The Liberty County Development Authority on Monday authorized a transfer of its engineering services to P.C. Simonton and Associates, but the vote was preceded by long discussion about the authority’s policy on minority- and women-owned businesses.
Board member Al Williams prompted discussion by saying the policy, which aims to level the playing field for minority- and women-owned businesses, was breached during the procurement process of the engineering proposals.
LCDA Administration and Finance Director Carmen Cole and Strategic Business Solutions consultant DeLisa Espada both explained that because the scope of work being solicited was broad, it was hard for each agency to quantify minority and disadvantaged participation in the proposals.
Board members discussed the matter for about 40 minutes before Chairman Allen Brown moved the meeting forward, with Williams still unhappy with the “spirit that was involved here.”
“I think we’ve finished discussing the issue — we’ve killed it,” Brown said. “If there is a change, we need to go back and look at our policy, but my feeling is that we’ve got a good explanation of what’s taken place.”
The board discussed other old business before moving to the action items to approve the engineering proposals.
The authority received seven proposals, but two were disqualified for not responding to the terms of the bid request. The remaining five were scored, including a 10-point advantage for local businesses. Simonton received the highest score.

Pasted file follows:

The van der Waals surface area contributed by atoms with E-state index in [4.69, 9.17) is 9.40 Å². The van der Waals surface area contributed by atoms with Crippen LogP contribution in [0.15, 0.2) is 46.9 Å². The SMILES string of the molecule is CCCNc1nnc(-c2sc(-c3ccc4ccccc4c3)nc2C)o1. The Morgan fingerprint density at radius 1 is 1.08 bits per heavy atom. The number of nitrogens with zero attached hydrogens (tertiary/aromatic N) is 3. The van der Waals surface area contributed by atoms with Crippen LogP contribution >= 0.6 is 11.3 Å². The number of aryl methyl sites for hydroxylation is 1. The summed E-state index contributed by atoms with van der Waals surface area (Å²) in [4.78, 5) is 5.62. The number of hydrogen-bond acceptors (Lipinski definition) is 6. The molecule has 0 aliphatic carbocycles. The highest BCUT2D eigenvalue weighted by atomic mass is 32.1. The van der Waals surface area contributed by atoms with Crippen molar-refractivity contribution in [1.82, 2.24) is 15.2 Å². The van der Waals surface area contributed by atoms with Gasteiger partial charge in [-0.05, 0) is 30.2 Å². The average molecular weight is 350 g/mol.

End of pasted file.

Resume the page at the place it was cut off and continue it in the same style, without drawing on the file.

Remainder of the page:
T.R. Long Engineering, the firm employed by Liberty County, was second highest.
Third place was Savannah-based Thomas & Hutton Engineering, a firm the LCDA has engaged since 2000 on an ongoing basis until cancellation.
In previous meetings, board members have voiced opposition to Thomas & Hutton’s responses, previous engineering work and price.
Brown, Robert Stokes, Brian Smith, John McIver and Paul Krebs voted to approve the P.C. Simonton proposal. Williams opposed, though he noted that his opposition was not to the company but to the procurement process overall.
In a brief talk about the ongoing water/sewer dispute with the city of Midway, the board voted to pay outstanding fees for sewer services at Tradeport East in a good-faith effort to settle the dispute.
The amount owed is $65,984, and the authority has not written a check for the services since 2009, Cole said. The dispute has been running since 2006, with each entity owing money to the other.
The LCDA also adopted a $6.415 million budget for fiscal year 2013 as presented, with a provision that staff receive no wage adjustments until a committee reassesses the benefit package the authority will offer.
The provision was a result of Krebs’ opposition to covering employee benefits at 100 percent and allowing a 3 percent cost-of-living adjustment and a 2 percent merit raise.
After discussing what other entities and private businesses have done with their wages, secretary Brian Smith suggested that the board still appropriate the funds and reassess before determining whether to authorize the raises.
LCDA CEO Ron Tolley said COLA raises have been the norm for the authority’s staff, while McIver noted that Liberty County just approved its first COLA raise, at 2.5 percent, in five years.